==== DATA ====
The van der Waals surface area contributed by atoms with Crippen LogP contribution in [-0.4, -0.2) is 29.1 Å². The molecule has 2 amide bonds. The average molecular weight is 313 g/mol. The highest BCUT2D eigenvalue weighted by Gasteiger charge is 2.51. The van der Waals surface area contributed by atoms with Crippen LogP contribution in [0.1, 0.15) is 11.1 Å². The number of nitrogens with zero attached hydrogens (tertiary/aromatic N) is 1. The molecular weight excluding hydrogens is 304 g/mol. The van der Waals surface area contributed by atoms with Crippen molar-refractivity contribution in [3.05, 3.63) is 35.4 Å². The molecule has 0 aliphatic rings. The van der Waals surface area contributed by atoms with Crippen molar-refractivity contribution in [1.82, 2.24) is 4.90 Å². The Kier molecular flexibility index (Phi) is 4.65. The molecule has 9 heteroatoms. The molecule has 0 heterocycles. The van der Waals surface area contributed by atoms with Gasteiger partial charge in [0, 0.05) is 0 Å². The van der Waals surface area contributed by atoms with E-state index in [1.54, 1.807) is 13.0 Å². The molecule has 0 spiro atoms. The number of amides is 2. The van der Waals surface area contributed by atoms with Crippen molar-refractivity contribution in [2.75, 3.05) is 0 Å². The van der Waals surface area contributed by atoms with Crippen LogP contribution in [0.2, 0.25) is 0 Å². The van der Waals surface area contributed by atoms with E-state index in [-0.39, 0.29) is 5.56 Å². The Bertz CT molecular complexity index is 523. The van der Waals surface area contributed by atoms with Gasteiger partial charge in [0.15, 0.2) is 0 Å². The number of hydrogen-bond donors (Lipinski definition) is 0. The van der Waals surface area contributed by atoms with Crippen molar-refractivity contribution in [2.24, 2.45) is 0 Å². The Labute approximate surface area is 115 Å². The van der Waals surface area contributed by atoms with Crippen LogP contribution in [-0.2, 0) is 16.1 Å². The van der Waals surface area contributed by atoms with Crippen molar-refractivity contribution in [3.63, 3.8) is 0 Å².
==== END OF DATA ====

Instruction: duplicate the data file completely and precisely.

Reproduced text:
The van der Waals surface area contributed by atoms with Crippen LogP contribution in [-0.4, -0.2) is 29.1 Å². The molecule has 2 amide bonds. The average molecular weight is 313 g/mol. The highest BCUT2D eigenvalue weighted by Gasteiger charge is 2.51. The van der Waals surface area contributed by atoms with Crippen LogP contribution in [0.1, 0.15) is 11.1 Å². The number of nitrogens with zero attached hydrogens (tertiary/aromatic N) is 1. The molecular weight excluding hydrogens is 304 g/mol. The van der Waals surface area contributed by atoms with Crippen molar-refractivity contribution in [3.05, 3.63) is 35.4 Å². The molecule has 0 aliphatic rings. The van der Waals surface area contributed by atoms with Crippen molar-refractivity contribution in [1.82, 2.24) is 4.90 Å². The Kier molecular flexibility index (Phi) is 4.65. The molecule has 9 heteroatoms. The molecule has 0 heterocycles. The van der Waals surface area contributed by atoms with Gasteiger partial charge in [0, 0.05) is 0 Å². The van der Waals surface area contributed by atoms with E-state index in [1.54, 1.807) is 13.0 Å². The molecule has 0 spiro atoms. The number of amides is 2. The van der Waals surface area contributed by atoms with Crippen molar-refractivity contribution in [2.75, 3.05) is 0 Å². The van der Waals surface area contributed by atoms with Crippen LogP contribution in [0.2, 0.25) is 0 Å². The van der Waals surface area contributed by atoms with E-state index in [-0.39, 0.29) is 5.56 Å². The Bertz CT molecular complexity index is 523. The van der Waals surface area contributed by atoms with Gasteiger partial charge in [0.15, 0.2) is 0 Å². The number of hydrogen-bond donors (Lipinski definition) is 0. The van der Waals surface area contributed by atoms with Crippen molar-refractivity contribution in [2.24, 2.45) is 0 Å². The Labute approximate surface area is 115 Å². The van der Waals surface area contributed by atoms with Crippen LogP contribution in [-0.2, 0) is 16.1 Å². The van der Waals surface area contributed by atoms with Crippen molar-refractivity contribution in [3.63, 3.8) is 0 Å².